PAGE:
Pacifiers have been used for many decades as a way to soothe a baby. Over time the standard belief has evolved to determine new mothers deciding to nurse should avoid pacifiers and bottles as to not cause "nipple confusion" to an infant. This approach would allow the baby to learn how to properly suckle on mother's breast since artificial nipples require a different suckling method.
Currently, the American Association of Pediatrics (AAP) recommends breastfed babies not be introduced to a pacifier until they are at least four weeks of age.
This assumption is now being challenged, Science Daily
reports. Media reports note the two doctors who did the study are said to be strong proponents of exclusive breastfeeding.
Study co-author Dr. Laura Kair, a resident in pediatrics at the university's Doernbecher Children's Hospital, along with Dr. Carrie Phillipi, the from Oregon Health & Science University (OHSU) say that pacifiers may be more conducive to breastfeeding than earlier believed.
OHSU is a hospital trying to boost its breastfeeding statistics. According to Time Magazine
, the medical facility currently has an 80 percent rate, but hopes to increase this number to 90 percent. Restricting pacifier use in the nursery was implemented in order to reach this goal.
OHSU, following the medical community's recommendations regarding artificial nipples and breastfed babies, had implemented a pacifier policy in the winter of 2010 that restricted nurses from giving breastfed newborns in the nursery a binky. The plastic nipples are only allowed to be used in specific instances for soothing. The policy is very restrictive, even keeping the pacifiers locked up and only accessed by code.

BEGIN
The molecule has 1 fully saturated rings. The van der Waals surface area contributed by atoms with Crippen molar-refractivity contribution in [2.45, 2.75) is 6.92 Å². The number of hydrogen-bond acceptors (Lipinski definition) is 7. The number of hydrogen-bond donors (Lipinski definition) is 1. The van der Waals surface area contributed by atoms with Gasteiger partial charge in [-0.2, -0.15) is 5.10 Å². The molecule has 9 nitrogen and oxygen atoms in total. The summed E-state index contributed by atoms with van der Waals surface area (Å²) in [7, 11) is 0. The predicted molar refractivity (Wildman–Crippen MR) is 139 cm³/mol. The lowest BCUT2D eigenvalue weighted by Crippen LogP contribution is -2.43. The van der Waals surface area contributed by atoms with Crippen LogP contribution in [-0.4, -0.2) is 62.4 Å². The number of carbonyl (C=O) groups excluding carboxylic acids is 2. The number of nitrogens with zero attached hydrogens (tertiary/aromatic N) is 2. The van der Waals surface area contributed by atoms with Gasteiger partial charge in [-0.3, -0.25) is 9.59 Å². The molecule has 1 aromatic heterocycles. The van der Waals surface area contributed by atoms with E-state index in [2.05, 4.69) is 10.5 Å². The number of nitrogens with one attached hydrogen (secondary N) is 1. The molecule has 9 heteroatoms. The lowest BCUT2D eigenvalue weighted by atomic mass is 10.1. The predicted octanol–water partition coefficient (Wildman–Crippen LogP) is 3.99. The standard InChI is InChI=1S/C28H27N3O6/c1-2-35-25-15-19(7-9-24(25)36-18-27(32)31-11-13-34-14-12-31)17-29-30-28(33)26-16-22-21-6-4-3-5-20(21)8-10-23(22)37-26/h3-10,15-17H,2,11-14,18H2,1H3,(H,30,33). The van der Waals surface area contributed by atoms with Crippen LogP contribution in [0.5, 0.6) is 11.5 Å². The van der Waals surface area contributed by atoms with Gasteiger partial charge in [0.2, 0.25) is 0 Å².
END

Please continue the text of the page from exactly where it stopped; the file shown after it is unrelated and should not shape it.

The two doctors decided to examine the issue a little closer. From June 2010 to Aug. 2011 Kair and Phillipi analyzed the data collected on 2,249 infants born during this time frame.
Science Daily reported, "Results showed that the rate of exclusive breastfeeding on the mother-baby unit decreased significantly after pacifiers were restricted -- from 79 percent of infants in July to November 2010 to 68 percent in January to August 2011."
Kair and Phillipi found statistics for supplemental formula given to breastfed newborns rose from 18 to 28 percent after the policy change on pacifiers. Statistics on formula fed babies did not change.
"The overarching belief persists that pacifiers interfere with breast-feeding, even though research hasn't concretely showed they cause a problem," said Kair, reported U.S. News
, "We like to rely on our best evidence as physicians, so when we see these results jibe better with our own personal experience than evidence-based practice in our field, it makes us take [note]."
This recent study is not conclusive and reportedly has not yet been peer reviewed or published.
"You cannot draw conclusions to change health care practices from this type of study," said
Dr. Richard Schanler, chair of the American Academy of Pediatrics' breast-feeding section, also associate chairman of the department of pediatrics at Cohen Children's Medical Center of New York, in New Hyde Park.
The doctors do admit their study has limitations, but also note the concept worth deeper exploring.
“We know what’s best for moms and babies and that’s to breast-feed,” says Phillipi. “We can’t state parents should or shouldn’t use pacifiers, but this does make you wonder. Especially early in life, we want babies on the breast a lot. But we are seeing that the issue may be more complex.”
This is likely one issue that will be examined more closely to find out whether or not pacifiers do negatively impact a baby's ability to successfully breastfeed during the first month of life
Although, veteran breastfeeding moms might perhaps feel it simply boils down to the preferences of each individual baby.